Mirtazapine, and mirtazapine-like compounds as possible pharmacotherapy for substance abuse disorders: Evidence from the bench and the bedside

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Abstract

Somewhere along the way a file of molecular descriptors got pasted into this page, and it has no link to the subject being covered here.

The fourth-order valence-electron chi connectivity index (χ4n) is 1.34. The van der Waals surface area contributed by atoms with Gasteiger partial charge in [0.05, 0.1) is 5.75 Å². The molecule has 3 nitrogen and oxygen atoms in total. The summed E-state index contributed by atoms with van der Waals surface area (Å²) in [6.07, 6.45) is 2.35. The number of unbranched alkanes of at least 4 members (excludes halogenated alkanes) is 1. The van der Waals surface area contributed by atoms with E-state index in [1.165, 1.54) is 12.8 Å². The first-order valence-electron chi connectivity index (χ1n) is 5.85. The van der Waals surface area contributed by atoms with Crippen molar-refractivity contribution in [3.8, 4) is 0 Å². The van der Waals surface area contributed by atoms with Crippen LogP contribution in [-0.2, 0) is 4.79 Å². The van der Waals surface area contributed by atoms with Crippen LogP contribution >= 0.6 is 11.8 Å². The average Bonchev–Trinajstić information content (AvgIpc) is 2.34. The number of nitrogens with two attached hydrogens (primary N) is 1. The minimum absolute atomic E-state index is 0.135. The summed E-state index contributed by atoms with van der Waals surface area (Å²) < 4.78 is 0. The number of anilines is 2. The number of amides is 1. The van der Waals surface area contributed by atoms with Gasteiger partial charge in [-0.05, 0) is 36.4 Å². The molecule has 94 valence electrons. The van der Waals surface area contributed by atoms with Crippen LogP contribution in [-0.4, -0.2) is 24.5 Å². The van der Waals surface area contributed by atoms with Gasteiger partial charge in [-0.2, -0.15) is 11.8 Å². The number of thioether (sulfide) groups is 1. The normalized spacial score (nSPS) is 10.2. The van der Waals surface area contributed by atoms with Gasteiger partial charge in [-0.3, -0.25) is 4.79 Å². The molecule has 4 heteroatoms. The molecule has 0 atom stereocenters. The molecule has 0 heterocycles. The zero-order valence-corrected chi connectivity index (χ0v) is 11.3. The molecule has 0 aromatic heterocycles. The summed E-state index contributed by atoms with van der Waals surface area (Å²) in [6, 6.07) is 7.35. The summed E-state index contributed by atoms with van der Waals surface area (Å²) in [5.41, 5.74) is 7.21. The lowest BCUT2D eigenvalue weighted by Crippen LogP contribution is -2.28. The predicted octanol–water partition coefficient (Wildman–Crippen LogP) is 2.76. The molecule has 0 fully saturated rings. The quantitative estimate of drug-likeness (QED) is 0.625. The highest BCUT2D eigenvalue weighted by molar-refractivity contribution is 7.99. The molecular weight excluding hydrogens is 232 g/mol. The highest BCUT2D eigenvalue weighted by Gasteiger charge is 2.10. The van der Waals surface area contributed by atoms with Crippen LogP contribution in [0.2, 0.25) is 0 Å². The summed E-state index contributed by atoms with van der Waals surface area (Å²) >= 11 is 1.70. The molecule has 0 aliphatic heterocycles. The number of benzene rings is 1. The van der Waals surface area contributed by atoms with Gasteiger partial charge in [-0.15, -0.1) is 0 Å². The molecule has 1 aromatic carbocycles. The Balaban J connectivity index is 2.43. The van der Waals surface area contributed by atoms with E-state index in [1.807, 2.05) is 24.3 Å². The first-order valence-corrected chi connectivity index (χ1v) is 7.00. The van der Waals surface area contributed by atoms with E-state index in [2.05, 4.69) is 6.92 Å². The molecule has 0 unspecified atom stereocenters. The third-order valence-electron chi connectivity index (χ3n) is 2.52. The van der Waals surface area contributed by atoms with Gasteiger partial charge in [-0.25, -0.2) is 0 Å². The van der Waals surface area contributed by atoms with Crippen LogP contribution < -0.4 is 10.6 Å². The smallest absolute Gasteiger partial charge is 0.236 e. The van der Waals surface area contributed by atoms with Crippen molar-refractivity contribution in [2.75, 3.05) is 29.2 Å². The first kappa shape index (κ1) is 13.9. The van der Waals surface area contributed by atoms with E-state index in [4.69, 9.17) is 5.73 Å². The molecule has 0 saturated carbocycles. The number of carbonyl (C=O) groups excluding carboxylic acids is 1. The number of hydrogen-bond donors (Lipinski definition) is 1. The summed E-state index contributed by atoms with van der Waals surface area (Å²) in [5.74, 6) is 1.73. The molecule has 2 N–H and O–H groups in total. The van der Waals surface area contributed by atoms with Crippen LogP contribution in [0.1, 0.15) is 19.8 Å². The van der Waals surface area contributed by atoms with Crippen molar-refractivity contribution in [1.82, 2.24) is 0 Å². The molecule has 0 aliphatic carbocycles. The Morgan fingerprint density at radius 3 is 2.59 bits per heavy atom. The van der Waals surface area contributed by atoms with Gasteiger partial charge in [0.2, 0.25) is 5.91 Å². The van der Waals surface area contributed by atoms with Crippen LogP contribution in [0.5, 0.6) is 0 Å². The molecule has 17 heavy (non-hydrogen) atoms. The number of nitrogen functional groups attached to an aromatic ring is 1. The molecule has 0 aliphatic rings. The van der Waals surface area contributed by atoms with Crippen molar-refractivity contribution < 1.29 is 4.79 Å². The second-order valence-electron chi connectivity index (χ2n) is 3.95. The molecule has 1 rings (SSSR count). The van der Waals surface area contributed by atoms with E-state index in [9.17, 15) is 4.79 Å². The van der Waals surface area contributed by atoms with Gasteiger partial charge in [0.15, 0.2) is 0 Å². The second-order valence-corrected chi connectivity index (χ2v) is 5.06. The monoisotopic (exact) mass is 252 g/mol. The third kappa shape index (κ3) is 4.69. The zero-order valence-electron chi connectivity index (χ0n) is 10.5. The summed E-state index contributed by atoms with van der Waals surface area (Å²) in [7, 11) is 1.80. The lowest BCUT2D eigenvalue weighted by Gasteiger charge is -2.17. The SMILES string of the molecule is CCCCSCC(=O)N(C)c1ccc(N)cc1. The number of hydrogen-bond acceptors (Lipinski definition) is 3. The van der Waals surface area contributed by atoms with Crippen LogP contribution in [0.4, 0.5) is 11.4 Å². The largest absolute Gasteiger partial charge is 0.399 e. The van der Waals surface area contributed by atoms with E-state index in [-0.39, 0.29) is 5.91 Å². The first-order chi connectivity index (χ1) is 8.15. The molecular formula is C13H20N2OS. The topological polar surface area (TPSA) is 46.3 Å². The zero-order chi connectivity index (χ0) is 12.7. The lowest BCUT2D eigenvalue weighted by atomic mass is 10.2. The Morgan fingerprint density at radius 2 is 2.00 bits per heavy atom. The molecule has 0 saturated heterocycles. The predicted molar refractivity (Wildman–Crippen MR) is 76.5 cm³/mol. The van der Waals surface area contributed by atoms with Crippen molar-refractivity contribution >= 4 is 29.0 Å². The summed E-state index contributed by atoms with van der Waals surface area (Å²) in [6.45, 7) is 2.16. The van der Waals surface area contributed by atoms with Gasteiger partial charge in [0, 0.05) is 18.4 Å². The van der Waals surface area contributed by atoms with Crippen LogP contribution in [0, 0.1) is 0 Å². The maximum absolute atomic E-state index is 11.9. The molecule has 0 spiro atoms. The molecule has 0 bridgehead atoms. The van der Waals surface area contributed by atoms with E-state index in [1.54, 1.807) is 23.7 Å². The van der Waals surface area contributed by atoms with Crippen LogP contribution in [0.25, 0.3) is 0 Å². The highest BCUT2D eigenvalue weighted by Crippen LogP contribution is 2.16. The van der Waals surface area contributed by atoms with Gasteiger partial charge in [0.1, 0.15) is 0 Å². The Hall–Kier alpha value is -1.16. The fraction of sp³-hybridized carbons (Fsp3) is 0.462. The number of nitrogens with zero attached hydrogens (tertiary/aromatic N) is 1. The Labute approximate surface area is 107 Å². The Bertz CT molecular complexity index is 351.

Understanding substance use disorders (SUDs) and the problems associated with abstinence has grown in recent years. Nonetheless, highly efficacious treatment targeting relapse prevention has remained elusive, and there remains no FDA-approved pharmacotherapy for psychostimulant dependence. Preclinical and clinical investigations assessing the utility of classical antidepressants, which block monoamine reuptake, show mixed and often contradictory results. Mirtazapine (Remeron®) is a unique FDA-approved antidepressant, with negligible affinity for reuptake proteins, indirectly augments monoamine transmission presumably through antagonist activity at multiple receptors including the norepinephrine (NE)α2, and serotonin (5-HT)2A/C receptors. Historically, mirtazapine was also considered to be a 5-HT2C antagonist, but recent evidence indicates that mirtazapine is an inverse agonist at this receptor subtype. Suggesting a promising role for mixed-action serotonergic drugs for addiction pharmacotherapy, mirtazapine attenuates psychostimulant-induced behaviors in several rodent models of substance abuse, and antagonizes methamphetamine-induced biochemical and electrophysiological alterations in rats. Preclinical findings are confirmed through published case studies documenting successful outcomes with mirtazapine therapy across a number of SUDs. To date, a large scale clinical trial assessing the utility of mirtazapine in substance abuse pharmacotherapy has yet to be conducted. However, as reviewed here, accumulating preclinical and clinical evidence argues that mirtazapine, or compounds that emulate aspects of its pharmacological profile, may prove useful in helping treat addictions.

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